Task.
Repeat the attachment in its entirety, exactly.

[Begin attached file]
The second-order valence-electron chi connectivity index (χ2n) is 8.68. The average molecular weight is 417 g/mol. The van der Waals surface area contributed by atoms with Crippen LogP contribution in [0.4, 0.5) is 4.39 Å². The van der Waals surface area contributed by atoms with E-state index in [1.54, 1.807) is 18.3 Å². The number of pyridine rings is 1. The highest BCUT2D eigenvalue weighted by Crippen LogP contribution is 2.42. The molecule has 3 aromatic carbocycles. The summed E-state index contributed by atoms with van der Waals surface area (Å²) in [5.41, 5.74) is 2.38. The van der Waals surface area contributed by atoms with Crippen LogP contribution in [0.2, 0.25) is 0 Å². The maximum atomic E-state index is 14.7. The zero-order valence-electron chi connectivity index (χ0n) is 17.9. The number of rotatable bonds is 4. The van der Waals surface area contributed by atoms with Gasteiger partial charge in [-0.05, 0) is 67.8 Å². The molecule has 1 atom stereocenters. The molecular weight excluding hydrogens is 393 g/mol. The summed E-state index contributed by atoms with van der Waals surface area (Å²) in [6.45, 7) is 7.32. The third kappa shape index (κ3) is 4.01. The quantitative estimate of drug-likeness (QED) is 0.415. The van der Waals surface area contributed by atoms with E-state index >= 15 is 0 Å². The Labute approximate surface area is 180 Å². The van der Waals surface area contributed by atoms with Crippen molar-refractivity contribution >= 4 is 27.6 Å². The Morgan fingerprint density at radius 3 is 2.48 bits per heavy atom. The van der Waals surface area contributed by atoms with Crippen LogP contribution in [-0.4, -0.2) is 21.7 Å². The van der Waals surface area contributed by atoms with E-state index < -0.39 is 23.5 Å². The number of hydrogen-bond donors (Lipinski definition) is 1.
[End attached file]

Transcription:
The second-order valence-electron chi connectivity index (χ2n) is 8.68. The average molecular weight is 417 g/mol. The van der Waals surface area contributed by atoms with Crippen LogP contribution in [0.4, 0.5) is 4.39 Å². The van der Waals surface area contributed by atoms with E-state index in [1.54, 1.807) is 18.3 Å². The number of pyridine rings is 1. The highest BCUT2D eigenvalue weighted by Crippen LogP contribution is 2.42. The molecule has 3 aromatic carbocycles. The summed E-state index contributed by atoms with van der Waals surface area (Å²) in [5.41, 5.74) is 2.38. The van der Waals surface area contributed by atoms with Crippen LogP contribution in [0.2, 0.25) is 0 Å². The maximum atomic E-state index is 14.7. The zero-order valence-electron chi connectivity index (χ0n) is 17.9. The number of rotatable bonds is 4. The van der Waals surface area contributed by atoms with Gasteiger partial charge in [-0.05, 0) is 67.8 Å². The molecule has 1 atom stereocenters. The molecular weight excluding hydrogens is 393 g/mol. The summed E-state index contributed by atoms with van der Waals surface area (Å²) in [6.45, 7) is 7.32. The third kappa shape index (κ3) is 4.01. The quantitative estimate of drug-likeness (QED) is 0.415. The van der Waals surface area contributed by atoms with E-state index >= 15 is 0 Å². The Labute approximate surface area is 180 Å². The van der Waals surface area contributed by atoms with Crippen molar-refractivity contribution >= 4 is 27.6 Å². The Morgan fingerprint density at radius 3 is 2.48 bits per heavy atom. The van der Waals surface area contributed by atoms with Crippen LogP contribution in [-0.4, -0.2) is 21.7 Å². The van der Waals surface area contributed by atoms with E-state index < -0.39 is 23.5 Å². The number of hydrogen-bond donors (Lipinski definition) is 1.